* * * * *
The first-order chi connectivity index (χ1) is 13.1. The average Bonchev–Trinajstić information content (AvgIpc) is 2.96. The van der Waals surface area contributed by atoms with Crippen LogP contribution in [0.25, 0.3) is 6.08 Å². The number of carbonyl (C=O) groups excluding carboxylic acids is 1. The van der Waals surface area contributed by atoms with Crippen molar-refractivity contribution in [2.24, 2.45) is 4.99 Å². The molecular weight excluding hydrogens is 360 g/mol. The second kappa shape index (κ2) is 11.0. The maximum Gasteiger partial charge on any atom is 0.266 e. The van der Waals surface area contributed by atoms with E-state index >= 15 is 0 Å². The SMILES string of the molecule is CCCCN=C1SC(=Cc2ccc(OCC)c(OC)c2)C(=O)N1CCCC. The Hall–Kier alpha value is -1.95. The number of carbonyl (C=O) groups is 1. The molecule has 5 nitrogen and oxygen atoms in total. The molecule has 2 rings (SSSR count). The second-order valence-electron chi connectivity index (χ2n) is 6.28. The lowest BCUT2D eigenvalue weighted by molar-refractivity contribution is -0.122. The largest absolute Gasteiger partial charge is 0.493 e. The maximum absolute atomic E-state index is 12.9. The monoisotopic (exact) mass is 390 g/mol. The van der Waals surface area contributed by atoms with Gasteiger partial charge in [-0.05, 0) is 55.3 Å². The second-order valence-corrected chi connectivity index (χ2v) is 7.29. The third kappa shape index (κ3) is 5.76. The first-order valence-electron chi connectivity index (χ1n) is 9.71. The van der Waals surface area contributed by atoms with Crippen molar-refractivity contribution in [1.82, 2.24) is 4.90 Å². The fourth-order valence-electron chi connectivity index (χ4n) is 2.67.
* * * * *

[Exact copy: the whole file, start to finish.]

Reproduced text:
The first-order chi connectivity index (χ1) is 13.1. The average Bonchev–Trinajstić information content (AvgIpc) is 2.96. The van der Waals surface area contributed by atoms with Crippen LogP contribution in [0.25, 0.3) is 6.08 Å². The number of carbonyl (C=O) groups excluding carboxylic acids is 1. The van der Waals surface area contributed by atoms with Crippen molar-refractivity contribution in [2.24, 2.45) is 4.99 Å². The molecular weight excluding hydrogens is 360 g/mol. The second kappa shape index (κ2) is 11.0. The maximum Gasteiger partial charge on any atom is 0.266 e. The van der Waals surface area contributed by atoms with E-state index >= 15 is 0 Å². The SMILES string of the molecule is CCCCN=C1SC(=Cc2ccc(OCC)c(OC)c2)C(=O)N1CCCC. The Hall–Kier alpha value is -1.95. The number of carbonyl (C=O) groups is 1. The molecule has 5 nitrogen and oxygen atoms in total. The molecule has 2 rings (SSSR count). The second-order valence-electron chi connectivity index (χ2n) is 6.28. The lowest BCUT2D eigenvalue weighted by molar-refractivity contribution is -0.122. The largest absolute Gasteiger partial charge is 0.493 e. The maximum absolute atomic E-state index is 12.9. The monoisotopic (exact) mass is 390 g/mol. The van der Waals surface area contributed by atoms with Gasteiger partial charge in [-0.05, 0) is 55.3 Å². The second-order valence-corrected chi connectivity index (χ2v) is 7.29. The third kappa shape index (κ3) is 5.76. The first-order valence-electron chi connectivity index (χ1n) is 9.71. The van der Waals surface area contributed by atoms with Crippen molar-refractivity contribution in [1.82, 2.24) is 4.90 Å². The fourth-order valence-electron chi connectivity index (χ4n) is 2.67.